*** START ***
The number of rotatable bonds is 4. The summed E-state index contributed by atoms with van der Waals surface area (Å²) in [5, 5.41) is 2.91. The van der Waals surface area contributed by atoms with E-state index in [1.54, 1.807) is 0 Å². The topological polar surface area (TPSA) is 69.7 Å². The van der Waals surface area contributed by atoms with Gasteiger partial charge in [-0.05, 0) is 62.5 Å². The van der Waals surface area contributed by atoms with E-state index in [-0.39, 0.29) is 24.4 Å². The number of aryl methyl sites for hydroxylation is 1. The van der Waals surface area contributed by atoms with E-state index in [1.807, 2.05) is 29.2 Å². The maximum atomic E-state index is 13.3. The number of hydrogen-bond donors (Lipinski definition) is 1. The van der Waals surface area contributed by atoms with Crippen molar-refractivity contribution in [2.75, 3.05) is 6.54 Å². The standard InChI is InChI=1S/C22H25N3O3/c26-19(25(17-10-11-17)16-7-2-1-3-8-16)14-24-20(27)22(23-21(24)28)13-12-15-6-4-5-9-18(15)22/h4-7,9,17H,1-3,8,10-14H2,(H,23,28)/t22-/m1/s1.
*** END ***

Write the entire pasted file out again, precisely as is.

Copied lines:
The number of rotatable bonds is 4. The summed E-state index contributed by atoms with van der Waals surface area (Å²) in [5, 5.41) is 2.91. The van der Waals surface area contributed by atoms with E-state index in [1.54, 1.807) is 0 Å². The topological polar surface area (TPSA) is 69.7 Å². The van der Waals surface area contributed by atoms with Gasteiger partial charge in [-0.05, 0) is 62.5 Å². The van der Waals surface area contributed by atoms with E-state index in [-0.39, 0.29) is 24.4 Å². The number of aryl methyl sites for hydroxylation is 1. The van der Waals surface area contributed by atoms with E-state index in [1.807, 2.05) is 29.2 Å². The maximum atomic E-state index is 13.3. The number of hydrogen-bond donors (Lipinski definition) is 1. The van der Waals surface area contributed by atoms with Crippen molar-refractivity contribution in [2.75, 3.05) is 6.54 Å². The standard InChI is InChI=1S/C22H25N3O3/c26-19(25(17-10-11-17)16-7-2-1-3-8-16)14-24-20(27)22(23-21(24)28)13-12-15-6-4-5-9-18(15)22/h4-7,9,17H,1-3,8,10-14H2,(H,23,28)/t22-/m1/s1.